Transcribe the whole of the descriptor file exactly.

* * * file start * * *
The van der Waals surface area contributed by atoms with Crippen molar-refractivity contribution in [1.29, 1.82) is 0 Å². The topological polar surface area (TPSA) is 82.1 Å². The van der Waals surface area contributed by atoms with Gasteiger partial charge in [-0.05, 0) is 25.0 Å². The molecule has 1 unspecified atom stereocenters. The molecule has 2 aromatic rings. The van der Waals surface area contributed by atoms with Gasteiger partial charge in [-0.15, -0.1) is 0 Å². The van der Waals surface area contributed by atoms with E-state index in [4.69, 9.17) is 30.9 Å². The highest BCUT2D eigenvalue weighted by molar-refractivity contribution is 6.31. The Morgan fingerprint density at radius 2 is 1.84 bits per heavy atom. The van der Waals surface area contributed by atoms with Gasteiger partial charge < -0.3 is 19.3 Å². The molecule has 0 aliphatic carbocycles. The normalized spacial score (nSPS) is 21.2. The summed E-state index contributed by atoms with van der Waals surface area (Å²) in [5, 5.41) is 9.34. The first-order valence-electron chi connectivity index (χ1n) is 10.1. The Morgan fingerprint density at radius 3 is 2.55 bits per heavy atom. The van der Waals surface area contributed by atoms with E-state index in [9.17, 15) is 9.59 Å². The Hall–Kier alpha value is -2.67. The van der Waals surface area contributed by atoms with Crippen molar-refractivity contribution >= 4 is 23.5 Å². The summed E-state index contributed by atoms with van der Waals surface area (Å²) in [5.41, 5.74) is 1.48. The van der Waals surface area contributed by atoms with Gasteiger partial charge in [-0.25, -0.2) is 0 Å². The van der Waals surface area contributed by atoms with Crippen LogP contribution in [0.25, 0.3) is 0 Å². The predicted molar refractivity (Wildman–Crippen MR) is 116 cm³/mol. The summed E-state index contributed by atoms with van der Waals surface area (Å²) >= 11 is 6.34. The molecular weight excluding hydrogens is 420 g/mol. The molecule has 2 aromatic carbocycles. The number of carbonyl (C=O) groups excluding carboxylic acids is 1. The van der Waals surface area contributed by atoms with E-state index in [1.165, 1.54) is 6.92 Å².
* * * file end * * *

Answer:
The van der Waals surface area contributed by atoms with Crippen molar-refractivity contribution in [1.29, 1.82) is 0 Å². The topological polar surface area (TPSA) is 82.1 Å². The van der Waals surface area contributed by atoms with Gasteiger partial charge in [-0.05, 0) is 25.0 Å². The molecule has 1 unspecified atom stereocenters. The molecule has 2 aromatic rings. The van der Waals surface area contributed by atoms with Gasteiger partial charge in [-0.15, -0.1) is 0 Å². The van der Waals surface area contributed by atoms with E-state index in [4.69, 9.17) is 30.9 Å². The highest BCUT2D eigenvalue weighted by molar-refractivity contribution is 6.31. The Morgan fingerprint density at radius 2 is 1.84 bits per heavy atom. The van der Waals surface area contributed by atoms with Gasteiger partial charge < -0.3 is 19.3 Å². The molecule has 0 aliphatic carbocycles. The normalized spacial score (nSPS) is 21.2. The summed E-state index contributed by atoms with van der Waals surface area (Å²) in [5, 5.41) is 9.34. The first-order valence-electron chi connectivity index (χ1n) is 10.1. The Morgan fingerprint density at radius 3 is 2.55 bits per heavy atom. The van der Waals surface area contributed by atoms with E-state index in [9.17, 15) is 9.59 Å². The Hall–Kier alpha value is -2.67. The van der Waals surface area contributed by atoms with Crippen molar-refractivity contribution >= 4 is 23.5 Å². The summed E-state index contributed by atoms with van der Waals surface area (Å²) in [5.41, 5.74) is 1.48. The van der Waals surface area contributed by atoms with Gasteiger partial charge in [-0.25, -0.2) is 0 Å². The van der Waals surface area contributed by atoms with Crippen LogP contribution in [0.25, 0.3) is 0 Å². The predicted molar refractivity (Wildman–Crippen MR) is 116 cm³/mol. The summed E-state index contributed by atoms with van der Waals surface area (Å²) >= 11 is 6.34. The molecular weight excluding hydrogens is 420 g/mol. The molecule has 2 aromatic carbocycles. The number of carbonyl (C=O) groups excluding carboxylic acids is 1. The van der Waals surface area contributed by atoms with E-state index in [1.165, 1.54) is 6.92 Å².